Mental Health Blog

Overcoming anxiety about the news

In the wake of the Texas school shooting tragedy, your young patients–and their families–may be experiencing anxiety that can affect normal functioning. That anxiety can manifest in many ways, from reluctance to go to school to increased aggressive tendencies. 

In fact, pediatric primary care providers (PCPs) have been observing the effects of news consumption on their young patients for years now. The spike in anxiety at the beginning of the Covid pandemic is another example. Families may be experiencing trauma as they watch scenes of devastation and displacement in Ukraine. Every act of terrorism or mass violence inspires more fear. The examples go on.

As your families’ trusted PCP, you can influence how patients and families deal with anxiety over recent events and the continuous barrage of bad news that characterizes today’s media culture.


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Treating pediatric trauma

“The biggest predictor of having something bad happen to you is having had something bad happen to you in the past,” said Brooks Keeshin, MD. Dr. Keeshin, a child abuse pediatrician and child psychiatrist at the University of Utah, co-developed the new REACH Institute course Addressing Trauma in Pediatric Primary Care.  In an earlier blog […]


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Screening for trauma in pediatric primary care

Asked the top three things a pediatric primary care provider (PCP) needs to know about child trauma, Brooks Keeshin, MD, said, “Trauma happens. That’s numbers 1, 2, and 3.”

In fact, up to 80% of children experience trauma by the time they are 18. A large body of evidence indicates that childhood trauma affects physical and mental health, both short term and long term.

Dr. Keeshin, a child abuse pediatrician and child psychiatrist, is developing a new REACH Institute course to teach PCPs to assess and treat child trauma.

“Trauma reactions can look like other mental health conditions,” said Dr. Keeshin. “Traumatic stress can present with symptoms of ADHD, depression, or anxiety. If the pediatrician knows a child has been exposed to trauma, that changes what they do. But first they need to know.”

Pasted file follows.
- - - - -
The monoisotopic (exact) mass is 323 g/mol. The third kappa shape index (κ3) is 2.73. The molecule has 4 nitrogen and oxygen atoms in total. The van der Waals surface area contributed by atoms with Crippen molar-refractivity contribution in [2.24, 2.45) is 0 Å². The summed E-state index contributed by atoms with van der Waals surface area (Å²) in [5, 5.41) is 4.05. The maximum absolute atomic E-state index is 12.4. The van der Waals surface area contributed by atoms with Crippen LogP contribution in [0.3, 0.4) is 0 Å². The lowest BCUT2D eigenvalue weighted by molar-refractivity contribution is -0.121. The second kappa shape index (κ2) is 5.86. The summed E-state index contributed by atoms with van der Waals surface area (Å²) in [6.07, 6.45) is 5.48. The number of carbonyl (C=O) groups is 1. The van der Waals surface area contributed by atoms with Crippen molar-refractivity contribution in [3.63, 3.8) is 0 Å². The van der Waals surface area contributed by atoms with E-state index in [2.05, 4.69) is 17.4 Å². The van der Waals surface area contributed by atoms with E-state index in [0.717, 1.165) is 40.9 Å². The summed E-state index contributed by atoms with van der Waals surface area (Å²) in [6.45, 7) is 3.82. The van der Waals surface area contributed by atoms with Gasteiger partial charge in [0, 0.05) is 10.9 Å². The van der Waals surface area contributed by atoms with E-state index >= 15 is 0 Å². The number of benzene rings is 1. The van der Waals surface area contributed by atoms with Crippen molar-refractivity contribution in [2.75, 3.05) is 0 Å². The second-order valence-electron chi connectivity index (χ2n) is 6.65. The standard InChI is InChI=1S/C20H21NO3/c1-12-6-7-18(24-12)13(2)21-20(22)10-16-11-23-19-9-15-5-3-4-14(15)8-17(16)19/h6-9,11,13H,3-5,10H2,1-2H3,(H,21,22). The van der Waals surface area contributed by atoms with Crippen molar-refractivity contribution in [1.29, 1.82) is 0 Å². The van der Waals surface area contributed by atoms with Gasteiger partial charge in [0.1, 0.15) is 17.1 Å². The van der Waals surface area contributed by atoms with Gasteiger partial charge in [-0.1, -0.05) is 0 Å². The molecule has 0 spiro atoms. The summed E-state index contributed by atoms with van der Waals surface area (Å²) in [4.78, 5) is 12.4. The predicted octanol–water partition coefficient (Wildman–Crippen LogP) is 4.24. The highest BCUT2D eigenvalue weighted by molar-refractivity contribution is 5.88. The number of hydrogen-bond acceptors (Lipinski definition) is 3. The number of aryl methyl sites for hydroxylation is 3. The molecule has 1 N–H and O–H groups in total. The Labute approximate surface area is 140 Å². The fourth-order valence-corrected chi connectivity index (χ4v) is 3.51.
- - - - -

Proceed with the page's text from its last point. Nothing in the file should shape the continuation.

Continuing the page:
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Child abuse and neglect

In a study sponsored by the Centers for Disease Control and Prevention, 10.8% of adults reported having been physically abused as children, and 11.1% reported psychological abuse. Infants and young children are at greater risk than older children; neglect is more commonly reported than physical, psychological, or sexual abuse, according to the National Child Abuse and Neglect Data System.

As a pediatric primary care provider (PCP), you play a vital role in detecting and preventing child abuse and neglect.


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Promoting healthy grief

COVID-19 has changed the way children experience the death of a loved one. Although difficult under any circumstance, bereavement is even harder when mourners can’t gather. Barriers to comforting mourning rituals and supportive social communities can make it harder for children to grieve in healthy ways, while increasing the risk for maladaptive grief reactions.


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Building family resilience

“Families provide a kind of protective membrane for children when crazy things are happening around them,” said William Saltzman, PhD. Dr. Saltzman is a faculty member of the REACH program Child/Adolescent Training in Evidence-Based Psychotherapies. “Families really have been on the front line throughout the pandemic,” Dr. Saltzman said. “It’s been a rollercoaster ride from the beginning, with abrupt school shutdowns; the exhaustion of becoming the 24/7 caregiver, teacher, playmate, and breadwinner; and now having to figure out largely on their own how to navigate the upcoming school year.”


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Helping patients deal with trauma

A medical appointment can be intimidating and scary for a child with a history of trauma. Still, this visit might be the first time a patient shares that they have been sexually or physically abused or that they are terrified to live with their fighting parents during COVID-19. Your role as a primary care provider (PCP) is critical. Your interactions with your patient need to feel safe. As constrained as your time is, you must make every minute count toward establishing a connection.


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““It is great to be a part of a continuing medical education course with others within the same department. Change is always hard, but easier with teamwork.”

Jennifer Mullally, MD
Fargo, ND

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